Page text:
Friday, June 11, 2010

Eloads are great for outdoor Photovoltaic test but where is the MPPT capability?

Eloads have become a popular solution for outdoor testing of higher power photovoltaic (PV) devices, like PV panels and concentrated PV. The main reason for this is eloads can sink a lot of current at a low cost compared to 2 and 4 quadrant power supplies. The testing is usually of the design verification variety and one of the main roles of the eload is max power point tracking (MPPT) on the output of the PV device. One request of end users of eloads for this application is does the eload have MPPT capability or can you put built-in MPPT capability in the eload? Currently there are no general purpose eloads (that I know of) that have built-in MPPT capabilities. This means it is up to the test engineer to implement an MPPT algorithm in software. This adds time and complexity to the test engineer’s job. Also since the algorithm is in the software it has to deal with IO latency between the computer and the eload which lowers the test systems MPPT speed. To help test engineers out with this challenge I wrote an article entitled “A Photovoltaic MPPT Algorithm for DC Electronic Loads” that was published by Electronic Design and can be found at the link below. The article introduces an ideal algorithm for performing MPPT with an eload. It is ideal because of its low complexity and it keeps IO transactions to a minimum to reduce the affects of IO latency.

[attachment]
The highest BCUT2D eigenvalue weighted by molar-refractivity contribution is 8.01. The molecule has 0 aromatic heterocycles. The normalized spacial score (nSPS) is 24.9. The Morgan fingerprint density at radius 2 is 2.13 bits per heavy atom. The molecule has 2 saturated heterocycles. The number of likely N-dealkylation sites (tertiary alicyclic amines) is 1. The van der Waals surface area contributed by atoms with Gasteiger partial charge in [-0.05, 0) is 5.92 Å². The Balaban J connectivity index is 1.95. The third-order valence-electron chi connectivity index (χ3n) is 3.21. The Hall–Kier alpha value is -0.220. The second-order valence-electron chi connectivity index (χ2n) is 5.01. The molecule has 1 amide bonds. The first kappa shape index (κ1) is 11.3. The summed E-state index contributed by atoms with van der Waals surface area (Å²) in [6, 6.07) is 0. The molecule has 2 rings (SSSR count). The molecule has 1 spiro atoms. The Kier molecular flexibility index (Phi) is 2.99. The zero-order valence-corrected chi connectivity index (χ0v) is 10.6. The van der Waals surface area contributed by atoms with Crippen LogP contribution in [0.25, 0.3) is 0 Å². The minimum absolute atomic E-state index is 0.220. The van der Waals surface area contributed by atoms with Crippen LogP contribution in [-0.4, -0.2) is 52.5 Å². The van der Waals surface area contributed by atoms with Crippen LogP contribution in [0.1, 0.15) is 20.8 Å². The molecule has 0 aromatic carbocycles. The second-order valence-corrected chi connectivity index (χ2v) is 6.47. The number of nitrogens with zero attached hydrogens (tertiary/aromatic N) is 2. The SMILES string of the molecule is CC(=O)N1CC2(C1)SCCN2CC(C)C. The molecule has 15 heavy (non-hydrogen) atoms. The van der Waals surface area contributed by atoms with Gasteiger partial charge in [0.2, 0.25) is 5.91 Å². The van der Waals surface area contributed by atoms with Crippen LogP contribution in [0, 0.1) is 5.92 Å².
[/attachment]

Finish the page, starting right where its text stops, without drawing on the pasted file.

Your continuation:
A Photovoltaic MPPT Algorithm for DC Electronic Loads

4 comments:

  1. Hi Neil,

    Clearly, an eload is useful for capturing the I-V curve of a PV device in order to confirm parameters such as Voc, Isc, Pmp, etc. Can you explain the reason you would want to subject a PV device to a simulated MPPT algorithm? What are the test criteria? What are the test results expected to show?

    Thanks,

    Gary

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  2. It is basically a design verification/durability type test. You want to simulate the conditions the panel or CPV will experience in real world use (having its MPP tracked by a inverter). This type of testing could last for days or months. You want to see if the PV device catches on fire, if a part begins to degrade, and most of all you want to ensure it maintains its rated efficiency or power output specs over an extended period of time.
    Besides MPPT, other conditions are simulated with the eload such as short circuit conditions to see if the conductor runs can hold up to high current. Open circuit conditions to see if the PV device can stand up to high heat.

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